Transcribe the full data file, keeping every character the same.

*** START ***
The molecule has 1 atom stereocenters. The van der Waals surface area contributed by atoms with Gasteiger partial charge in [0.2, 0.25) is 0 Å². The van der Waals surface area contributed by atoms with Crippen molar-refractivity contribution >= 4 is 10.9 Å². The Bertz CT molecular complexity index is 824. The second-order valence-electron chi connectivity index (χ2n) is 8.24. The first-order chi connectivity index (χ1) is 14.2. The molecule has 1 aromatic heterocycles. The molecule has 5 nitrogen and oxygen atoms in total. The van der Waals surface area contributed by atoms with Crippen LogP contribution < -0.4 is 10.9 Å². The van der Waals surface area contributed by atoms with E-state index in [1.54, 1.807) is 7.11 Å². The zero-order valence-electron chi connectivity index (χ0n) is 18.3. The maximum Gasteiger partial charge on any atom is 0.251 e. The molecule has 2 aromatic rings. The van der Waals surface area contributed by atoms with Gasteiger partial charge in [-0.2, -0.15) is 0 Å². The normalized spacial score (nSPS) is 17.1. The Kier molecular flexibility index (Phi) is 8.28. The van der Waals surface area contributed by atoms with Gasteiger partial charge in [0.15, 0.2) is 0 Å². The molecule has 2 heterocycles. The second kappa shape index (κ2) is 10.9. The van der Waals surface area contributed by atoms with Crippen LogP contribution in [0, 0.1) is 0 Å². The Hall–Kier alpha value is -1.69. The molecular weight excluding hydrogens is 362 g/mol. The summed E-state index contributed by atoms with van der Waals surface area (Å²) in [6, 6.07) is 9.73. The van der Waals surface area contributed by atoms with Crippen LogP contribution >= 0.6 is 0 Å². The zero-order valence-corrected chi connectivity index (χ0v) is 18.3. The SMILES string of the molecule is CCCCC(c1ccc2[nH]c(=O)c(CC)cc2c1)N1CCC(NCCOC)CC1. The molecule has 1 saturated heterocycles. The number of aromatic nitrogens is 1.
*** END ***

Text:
The molecule has 1 atom stereocenters. The van der Waals surface area contributed by atoms with Gasteiger partial charge in [0.2, 0.25) is 0 Å². The van der Waals surface area contributed by atoms with Crippen molar-refractivity contribution >= 4 is 10.9 Å². The Bertz CT molecular complexity index is 824. The second-order valence-electron chi connectivity index (χ2n) is 8.24. The first-order chi connectivity index (χ1) is 14.2. The molecule has 1 aromatic heterocycles. The molecule has 5 nitrogen and oxygen atoms in total. The van der Waals surface area contributed by atoms with Crippen LogP contribution < -0.4 is 10.9 Å². The van der Waals surface area contributed by atoms with E-state index in [1.54, 1.807) is 7.11 Å². The zero-order valence-electron chi connectivity index (χ0n) is 18.3. The maximum Gasteiger partial charge on any atom is 0.251 e. The molecule has 2 aromatic rings. The van der Waals surface area contributed by atoms with Gasteiger partial charge in [-0.2, -0.15) is 0 Å². The normalized spacial score (nSPS) is 17.1. The Kier molecular flexibility index (Phi) is 8.28. The van der Waals surface area contributed by atoms with Gasteiger partial charge in [0.15, 0.2) is 0 Å². The molecule has 2 heterocycles. The second kappa shape index (κ2) is 10.9. The van der Waals surface area contributed by atoms with Crippen LogP contribution in [0, 0.1) is 0 Å². The Hall–Kier alpha value is -1.69. The molecular weight excluding hydrogens is 362 g/mol. The summed E-state index contributed by atoms with van der Waals surface area (Å²) in [6, 6.07) is 9.73. The van der Waals surface area contributed by atoms with Crippen LogP contribution >= 0.6 is 0 Å². The zero-order valence-corrected chi connectivity index (χ0v) is 18.3. The SMILES string of the molecule is CCCCC(c1ccc2[nH]c(=O)c(CC)cc2c1)N1CCC(NCCOC)CC1. The molecule has 1 saturated heterocycles. The number of aromatic nitrogens is 1.